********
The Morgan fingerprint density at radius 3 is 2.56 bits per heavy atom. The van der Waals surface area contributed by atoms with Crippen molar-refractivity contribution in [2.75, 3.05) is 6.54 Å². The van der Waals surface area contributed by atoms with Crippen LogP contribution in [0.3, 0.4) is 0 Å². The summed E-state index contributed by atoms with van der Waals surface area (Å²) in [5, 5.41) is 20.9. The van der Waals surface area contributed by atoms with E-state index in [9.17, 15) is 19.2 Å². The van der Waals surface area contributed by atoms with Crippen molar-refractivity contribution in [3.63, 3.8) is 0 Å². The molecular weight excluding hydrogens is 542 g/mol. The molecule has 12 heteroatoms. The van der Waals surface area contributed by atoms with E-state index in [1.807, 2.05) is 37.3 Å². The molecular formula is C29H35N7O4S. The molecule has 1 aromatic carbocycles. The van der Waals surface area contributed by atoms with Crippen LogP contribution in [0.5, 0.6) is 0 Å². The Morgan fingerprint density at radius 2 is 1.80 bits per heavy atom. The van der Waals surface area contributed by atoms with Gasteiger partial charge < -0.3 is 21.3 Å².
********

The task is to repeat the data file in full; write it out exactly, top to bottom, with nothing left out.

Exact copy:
The Morgan fingerprint density at radius 3 is 2.56 bits per heavy atom. The van der Waals surface area contributed by atoms with Crippen molar-refractivity contribution in [2.75, 3.05) is 6.54 Å². The van der Waals surface area contributed by atoms with Crippen LogP contribution in [0.3, 0.4) is 0 Å². The summed E-state index contributed by atoms with van der Waals surface area (Å²) in [5, 5.41) is 20.9. The van der Waals surface area contributed by atoms with E-state index in [9.17, 15) is 19.2 Å². The van der Waals surface area contributed by atoms with Crippen molar-refractivity contribution in [3.63, 3.8) is 0 Å². The molecular weight excluding hydrogens is 542 g/mol. The molecule has 12 heteroatoms. The van der Waals surface area contributed by atoms with E-state index in [1.807, 2.05) is 37.3 Å². The molecular formula is C29H35N7O4S. The molecule has 1 aromatic carbocycles. The van der Waals surface area contributed by atoms with Crippen LogP contribution in [0.5, 0.6) is 0 Å². The Morgan fingerprint density at radius 2 is 1.80 bits per heavy atom. The van der Waals surface area contributed by atoms with Gasteiger partial charge < -0.3 is 21.3 Å².